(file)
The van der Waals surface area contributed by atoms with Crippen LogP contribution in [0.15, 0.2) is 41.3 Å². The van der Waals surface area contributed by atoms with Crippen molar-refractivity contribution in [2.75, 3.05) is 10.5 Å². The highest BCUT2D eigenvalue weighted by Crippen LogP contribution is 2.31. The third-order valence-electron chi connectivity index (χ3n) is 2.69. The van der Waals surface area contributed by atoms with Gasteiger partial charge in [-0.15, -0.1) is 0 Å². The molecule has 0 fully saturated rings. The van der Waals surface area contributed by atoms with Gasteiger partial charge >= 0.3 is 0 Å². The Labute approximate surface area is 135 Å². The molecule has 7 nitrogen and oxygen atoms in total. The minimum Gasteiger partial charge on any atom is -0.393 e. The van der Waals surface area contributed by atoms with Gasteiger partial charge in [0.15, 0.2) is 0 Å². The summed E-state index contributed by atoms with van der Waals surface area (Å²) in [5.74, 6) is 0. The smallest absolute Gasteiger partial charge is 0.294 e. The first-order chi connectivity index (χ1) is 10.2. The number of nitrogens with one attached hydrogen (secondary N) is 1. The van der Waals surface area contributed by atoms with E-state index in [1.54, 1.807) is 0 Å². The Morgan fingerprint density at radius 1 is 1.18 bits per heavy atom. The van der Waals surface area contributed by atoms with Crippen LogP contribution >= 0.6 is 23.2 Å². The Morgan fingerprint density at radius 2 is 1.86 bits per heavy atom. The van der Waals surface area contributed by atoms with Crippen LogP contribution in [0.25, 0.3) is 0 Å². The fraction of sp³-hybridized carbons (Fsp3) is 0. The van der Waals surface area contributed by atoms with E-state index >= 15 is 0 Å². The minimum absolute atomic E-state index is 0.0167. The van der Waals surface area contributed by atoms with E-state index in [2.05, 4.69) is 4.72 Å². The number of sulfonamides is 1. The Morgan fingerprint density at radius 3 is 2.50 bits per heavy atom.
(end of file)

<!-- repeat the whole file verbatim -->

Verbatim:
The van der Waals surface area contributed by atoms with Crippen LogP contribution in [0.15, 0.2) is 41.3 Å². The van der Waals surface area contributed by atoms with Crippen molar-refractivity contribution in [2.75, 3.05) is 10.5 Å². The highest BCUT2D eigenvalue weighted by Crippen LogP contribution is 2.31. The third-order valence-electron chi connectivity index (χ3n) is 2.69. The van der Waals surface area contributed by atoms with Gasteiger partial charge in [-0.15, -0.1) is 0 Å². The molecule has 0 fully saturated rings. The van der Waals surface area contributed by atoms with Gasteiger partial charge >= 0.3 is 0 Å². The Labute approximate surface area is 135 Å². The molecule has 7 nitrogen and oxygen atoms in total. The minimum Gasteiger partial charge on any atom is -0.393 e. The van der Waals surface area contributed by atoms with Gasteiger partial charge in [0.15, 0.2) is 0 Å². The summed E-state index contributed by atoms with van der Waals surface area (Å²) in [5.74, 6) is 0. The smallest absolute Gasteiger partial charge is 0.294 e. The first-order chi connectivity index (χ1) is 10.2. The number of nitrogens with one attached hydrogen (secondary N) is 1. The van der Waals surface area contributed by atoms with E-state index in [1.54, 1.807) is 0 Å². The Morgan fingerprint density at radius 1 is 1.18 bits per heavy atom. The van der Waals surface area contributed by atoms with Crippen LogP contribution >= 0.6 is 23.2 Å². The Morgan fingerprint density at radius 2 is 1.86 bits per heavy atom. The van der Waals surface area contributed by atoms with Crippen LogP contribution in [0.25, 0.3) is 0 Å². The fraction of sp³-hybridized carbons (Fsp3) is 0. The van der Waals surface area contributed by atoms with E-state index >= 15 is 0 Å². The minimum absolute atomic E-state index is 0.0167. The van der Waals surface area contributed by atoms with E-state index in [2.05, 4.69) is 4.72 Å². The number of sulfonamides is 1. The Morgan fingerprint density at radius 3 is 2.50 bits per heavy atom.